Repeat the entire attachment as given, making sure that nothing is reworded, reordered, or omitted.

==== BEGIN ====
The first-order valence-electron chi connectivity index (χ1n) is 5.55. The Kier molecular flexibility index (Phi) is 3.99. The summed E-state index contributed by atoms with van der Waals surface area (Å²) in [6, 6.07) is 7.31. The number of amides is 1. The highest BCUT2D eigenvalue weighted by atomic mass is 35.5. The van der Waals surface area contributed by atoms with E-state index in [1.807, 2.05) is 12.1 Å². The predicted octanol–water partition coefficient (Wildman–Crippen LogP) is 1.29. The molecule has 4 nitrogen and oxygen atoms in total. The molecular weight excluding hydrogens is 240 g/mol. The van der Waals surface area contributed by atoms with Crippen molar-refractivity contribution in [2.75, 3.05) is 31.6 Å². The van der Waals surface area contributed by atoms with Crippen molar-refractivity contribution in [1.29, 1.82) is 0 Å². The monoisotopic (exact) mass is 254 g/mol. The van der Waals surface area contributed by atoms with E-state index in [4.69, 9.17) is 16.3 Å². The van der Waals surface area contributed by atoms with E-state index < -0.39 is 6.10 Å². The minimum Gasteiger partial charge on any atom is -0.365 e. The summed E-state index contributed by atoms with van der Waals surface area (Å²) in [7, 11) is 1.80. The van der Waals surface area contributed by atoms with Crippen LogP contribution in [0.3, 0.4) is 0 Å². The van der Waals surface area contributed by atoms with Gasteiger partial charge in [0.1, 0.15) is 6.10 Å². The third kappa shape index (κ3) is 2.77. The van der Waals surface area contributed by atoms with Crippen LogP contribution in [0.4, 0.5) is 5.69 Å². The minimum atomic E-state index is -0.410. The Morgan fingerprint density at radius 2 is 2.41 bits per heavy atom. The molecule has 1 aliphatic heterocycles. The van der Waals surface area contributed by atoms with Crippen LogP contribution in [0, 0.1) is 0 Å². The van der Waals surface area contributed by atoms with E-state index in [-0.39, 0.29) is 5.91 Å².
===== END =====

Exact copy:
The first-order valence-electron chi connectivity index (χ1n) is 5.55. The Kier molecular flexibility index (Phi) is 3.99. The summed E-state index contributed by atoms with van der Waals surface area (Å²) in [6, 6.07) is 7.31. The number of amides is 1. The highest BCUT2D eigenvalue weighted by atomic mass is 35.5. The van der Waals surface area contributed by atoms with E-state index in [1.807, 2.05) is 12.1 Å². The predicted octanol–water partition coefficient (Wildman–Crippen LogP) is 1.29. The molecule has 4 nitrogen and oxygen atoms in total. The molecular weight excluding hydrogens is 240 g/mol. The van der Waals surface area contributed by atoms with Crippen molar-refractivity contribution in [2.75, 3.05) is 31.6 Å². The van der Waals surface area contributed by atoms with Crippen molar-refractivity contribution in [1.29, 1.82) is 0 Å². The monoisotopic (exact) mass is 254 g/mol. The van der Waals surface area contributed by atoms with E-state index in [4.69, 9.17) is 16.3 Å². The van der Waals surface area contributed by atoms with E-state index < -0.39 is 6.10 Å². The minimum Gasteiger partial charge on any atom is -0.365 e. The summed E-state index contributed by atoms with van der Waals surface area (Å²) in [7, 11) is 1.80. The van der Waals surface area contributed by atoms with Crippen LogP contribution in [0.3, 0.4) is 0 Å². The van der Waals surface area contributed by atoms with Gasteiger partial charge in [0.1, 0.15) is 6.10 Å². The third kappa shape index (κ3) is 2.77. The van der Waals surface area contributed by atoms with Crippen LogP contribution in [0.4, 0.5) is 5.69 Å². The minimum atomic E-state index is -0.410. The Morgan fingerprint density at radius 2 is 2.41 bits per heavy atom. The molecule has 1 aliphatic heterocycles. The van der Waals surface area contributed by atoms with Crippen LogP contribution in [0, 0.1) is 0 Å². The van der Waals surface area contributed by atoms with E-state index in [-0.39, 0.29) is 5.91 Å².